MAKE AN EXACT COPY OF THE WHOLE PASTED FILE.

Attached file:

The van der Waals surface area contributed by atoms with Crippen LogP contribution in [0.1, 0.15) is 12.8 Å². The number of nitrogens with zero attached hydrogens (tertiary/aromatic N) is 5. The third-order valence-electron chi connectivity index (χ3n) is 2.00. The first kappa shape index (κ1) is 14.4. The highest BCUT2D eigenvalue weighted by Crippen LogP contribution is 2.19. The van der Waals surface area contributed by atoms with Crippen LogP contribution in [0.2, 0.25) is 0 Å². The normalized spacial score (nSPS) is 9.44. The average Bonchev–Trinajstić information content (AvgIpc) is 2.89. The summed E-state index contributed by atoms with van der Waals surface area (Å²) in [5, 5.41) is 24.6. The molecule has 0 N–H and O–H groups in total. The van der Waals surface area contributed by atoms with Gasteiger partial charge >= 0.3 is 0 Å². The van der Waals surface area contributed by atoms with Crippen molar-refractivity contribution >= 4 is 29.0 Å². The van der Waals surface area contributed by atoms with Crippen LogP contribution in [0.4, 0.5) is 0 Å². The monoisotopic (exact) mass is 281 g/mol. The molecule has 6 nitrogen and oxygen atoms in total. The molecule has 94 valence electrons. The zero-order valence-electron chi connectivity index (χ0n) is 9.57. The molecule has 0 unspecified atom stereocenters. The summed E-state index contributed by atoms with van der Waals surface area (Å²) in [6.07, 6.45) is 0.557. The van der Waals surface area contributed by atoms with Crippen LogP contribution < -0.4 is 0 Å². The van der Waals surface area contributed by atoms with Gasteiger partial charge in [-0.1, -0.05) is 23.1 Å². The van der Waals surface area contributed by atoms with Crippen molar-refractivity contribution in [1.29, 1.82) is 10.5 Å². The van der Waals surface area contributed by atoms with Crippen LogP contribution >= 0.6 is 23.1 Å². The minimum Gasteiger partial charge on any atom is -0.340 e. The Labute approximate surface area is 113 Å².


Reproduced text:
The van der Waals surface area contributed by atoms with Crippen LogP contribution in [0.1, 0.15) is 12.8 Å². The number of nitrogens with zero attached hydrogens (tertiary/aromatic N) is 5. The third-order valence-electron chi connectivity index (χ3n) is 2.00. The first kappa shape index (κ1) is 14.4. The highest BCUT2D eigenvalue weighted by Crippen LogP contribution is 2.19. The van der Waals surface area contributed by atoms with Crippen LogP contribution in [0.2, 0.25) is 0 Å². The normalized spacial score (nSPS) is 9.44. The average Bonchev–Trinajstić information content (AvgIpc) is 2.89. The summed E-state index contributed by atoms with van der Waals surface area (Å²) in [5, 5.41) is 24.6. The molecule has 0 N–H and O–H groups in total. The van der Waals surface area contributed by atoms with Gasteiger partial charge >= 0.3 is 0 Å². The van der Waals surface area contributed by atoms with Crippen molar-refractivity contribution >= 4 is 29.0 Å². The van der Waals surface area contributed by atoms with Crippen LogP contribution in [0.4, 0.5) is 0 Å². The monoisotopic (exact) mass is 281 g/mol. The molecule has 6 nitrogen and oxygen atoms in total. The molecule has 94 valence electrons. The zero-order valence-electron chi connectivity index (χ0n) is 9.57. The molecule has 0 unspecified atom stereocenters. The summed E-state index contributed by atoms with van der Waals surface area (Å²) in [6.07, 6.45) is 0.557. The van der Waals surface area contributed by atoms with Crippen LogP contribution < -0.4 is 0 Å². The van der Waals surface area contributed by atoms with Gasteiger partial charge in [-0.1, -0.05) is 23.1 Å². The van der Waals surface area contributed by atoms with Crippen molar-refractivity contribution in [1.29, 1.82) is 10.5 Å². The van der Waals surface area contributed by atoms with Crippen LogP contribution >= 0.6 is 23.1 Å². The minimum Gasteiger partial charge on any atom is -0.340 e. The Labute approximate surface area is 113 Å².